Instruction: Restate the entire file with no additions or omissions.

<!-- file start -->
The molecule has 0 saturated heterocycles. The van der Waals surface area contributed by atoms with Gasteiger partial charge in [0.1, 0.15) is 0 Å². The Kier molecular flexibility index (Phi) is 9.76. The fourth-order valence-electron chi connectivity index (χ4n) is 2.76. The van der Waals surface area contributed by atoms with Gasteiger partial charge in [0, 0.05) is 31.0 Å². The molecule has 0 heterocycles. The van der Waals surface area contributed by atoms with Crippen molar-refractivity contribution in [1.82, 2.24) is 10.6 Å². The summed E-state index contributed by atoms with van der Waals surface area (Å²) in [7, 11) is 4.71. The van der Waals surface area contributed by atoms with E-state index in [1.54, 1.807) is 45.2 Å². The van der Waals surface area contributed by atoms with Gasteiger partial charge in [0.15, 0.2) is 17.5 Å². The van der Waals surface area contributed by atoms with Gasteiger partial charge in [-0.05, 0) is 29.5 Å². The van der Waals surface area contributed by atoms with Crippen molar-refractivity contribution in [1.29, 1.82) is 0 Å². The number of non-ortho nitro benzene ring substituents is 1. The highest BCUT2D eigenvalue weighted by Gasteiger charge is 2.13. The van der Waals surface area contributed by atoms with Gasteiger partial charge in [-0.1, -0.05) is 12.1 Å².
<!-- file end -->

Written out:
The molecule has 0 saturated heterocycles. The van der Waals surface area contributed by atoms with Gasteiger partial charge in [0.1, 0.15) is 0 Å². The Kier molecular flexibility index (Phi) is 9.76. The fourth-order valence-electron chi connectivity index (χ4n) is 2.76. The van der Waals surface area contributed by atoms with Gasteiger partial charge in [0, 0.05) is 31.0 Å². The molecule has 0 heterocycles. The van der Waals surface area contributed by atoms with Crippen molar-refractivity contribution in [1.82, 2.24) is 10.6 Å². The summed E-state index contributed by atoms with van der Waals surface area (Å²) in [7, 11) is 4.71. The van der Waals surface area contributed by atoms with E-state index in [1.54, 1.807) is 45.2 Å². The van der Waals surface area contributed by atoms with Gasteiger partial charge in [0.15, 0.2) is 17.5 Å². The van der Waals surface area contributed by atoms with Gasteiger partial charge in [-0.05, 0) is 29.5 Å². The van der Waals surface area contributed by atoms with Crippen molar-refractivity contribution in [1.29, 1.82) is 0 Å². The number of non-ortho nitro benzene ring substituents is 1. The highest BCUT2D eigenvalue weighted by Gasteiger charge is 2.13. The van der Waals surface area contributed by atoms with Gasteiger partial charge in [-0.1, -0.05) is 12.1 Å².